A2B Adenosine Receptors Mediate the Anti-Mitogenic Effects of Adenosine in Cardiac Fibroblasts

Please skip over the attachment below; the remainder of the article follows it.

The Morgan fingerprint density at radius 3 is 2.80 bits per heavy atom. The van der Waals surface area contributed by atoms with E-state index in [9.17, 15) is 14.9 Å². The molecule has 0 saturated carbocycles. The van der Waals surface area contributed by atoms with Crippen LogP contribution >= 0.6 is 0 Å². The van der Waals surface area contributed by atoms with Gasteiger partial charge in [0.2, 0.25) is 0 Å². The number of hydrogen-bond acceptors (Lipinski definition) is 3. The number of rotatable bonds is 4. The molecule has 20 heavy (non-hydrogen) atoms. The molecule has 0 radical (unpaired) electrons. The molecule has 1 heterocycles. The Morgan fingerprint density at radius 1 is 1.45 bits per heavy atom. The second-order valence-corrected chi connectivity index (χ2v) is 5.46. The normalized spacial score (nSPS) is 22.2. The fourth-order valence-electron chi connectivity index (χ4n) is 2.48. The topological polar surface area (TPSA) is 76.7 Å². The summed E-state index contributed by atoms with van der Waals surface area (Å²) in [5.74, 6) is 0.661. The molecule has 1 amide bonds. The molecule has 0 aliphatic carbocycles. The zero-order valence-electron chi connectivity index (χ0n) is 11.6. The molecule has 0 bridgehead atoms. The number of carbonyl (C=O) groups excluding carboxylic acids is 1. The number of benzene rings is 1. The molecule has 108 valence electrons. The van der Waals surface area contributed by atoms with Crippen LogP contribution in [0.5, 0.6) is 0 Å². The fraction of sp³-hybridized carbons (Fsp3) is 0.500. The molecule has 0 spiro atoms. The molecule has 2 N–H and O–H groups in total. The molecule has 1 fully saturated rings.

Adenosine inhibits growth of CFs; however, the adenosine receptor subtype that mediates this anti-mitogenic effect remains undefined. Using specific ADE receptor antagonists and agonists and antisense oligonucleotides (OLIGO) against A2B receptors, we investigated the role of A2B receptors in inhibiting cardiac fibroblast growth. PDGF (25ng/ml)-induced DNA synthesis, cell number and collagen synthesis in CFs were inhibited by A2 (chloroadenosine [Cl-Ad]and MECA), but not by A1 (CPA), A2a (CGS21680) or A3 (AB-MECA),receptor agonists.The inhibitory effects of 1μM MECA and Cl-Ad were reversed by A1/A2 (DPSPX; 10nM), but not by A1 (DPCPX; 10nM), receptor antagonists. In CFs treated with antisense, but not sense or scrambled, OLIGOs to the A2B receptor, both basal and PDGF-induced DNA synthesis was enhanced by 70±4% and 64±5% respectively. Moreover, the inhibitory effects of Cl-Ad and MECA were completely abolished in CFs treated with antisense, but not sense and scrambled, OLIGOs. In conclusion, A2B receptors mediate the anti-mitogenic effects of adenosine suggesting that A2B receptors are importantly involved in the regulation of CF biology. Thus, A2B receptors may play a critical role in regulating cardiac remodeling associated with CF proliferation.